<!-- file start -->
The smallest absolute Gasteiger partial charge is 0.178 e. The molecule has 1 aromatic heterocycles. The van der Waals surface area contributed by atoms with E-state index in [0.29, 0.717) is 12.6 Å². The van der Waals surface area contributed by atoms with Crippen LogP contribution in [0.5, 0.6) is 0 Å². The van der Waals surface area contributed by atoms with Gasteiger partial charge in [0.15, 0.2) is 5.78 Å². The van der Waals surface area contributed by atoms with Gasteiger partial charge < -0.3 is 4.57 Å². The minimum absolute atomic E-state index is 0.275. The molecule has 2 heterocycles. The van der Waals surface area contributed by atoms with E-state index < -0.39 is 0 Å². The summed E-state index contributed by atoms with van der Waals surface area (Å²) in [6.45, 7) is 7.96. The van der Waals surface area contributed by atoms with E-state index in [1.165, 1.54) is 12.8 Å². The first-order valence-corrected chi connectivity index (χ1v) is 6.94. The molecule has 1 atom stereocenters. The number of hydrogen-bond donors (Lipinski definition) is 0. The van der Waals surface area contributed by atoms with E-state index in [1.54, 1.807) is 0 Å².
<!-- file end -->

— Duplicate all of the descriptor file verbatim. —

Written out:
The smallest absolute Gasteiger partial charge is 0.178 e. The molecule has 1 aromatic heterocycles. The van der Waals surface area contributed by atoms with E-state index in [0.29, 0.717) is 12.6 Å². The van der Waals surface area contributed by atoms with Crippen LogP contribution in [0.5, 0.6) is 0 Å². The van der Waals surface area contributed by atoms with Gasteiger partial charge in [0.15, 0.2) is 5.78 Å². The van der Waals surface area contributed by atoms with Gasteiger partial charge < -0.3 is 4.57 Å². The minimum absolute atomic E-state index is 0.275. The molecule has 2 heterocycles. The van der Waals surface area contributed by atoms with E-state index < -0.39 is 0 Å². The summed E-state index contributed by atoms with van der Waals surface area (Å²) in [6.45, 7) is 7.96. The van der Waals surface area contributed by atoms with E-state index in [1.165, 1.54) is 12.8 Å². The first-order valence-corrected chi connectivity index (χ1v) is 6.94. The molecule has 1 atom stereocenters. The number of hydrogen-bond donors (Lipinski definition) is 0. The van der Waals surface area contributed by atoms with E-state index in [1.54, 1.807) is 0 Å².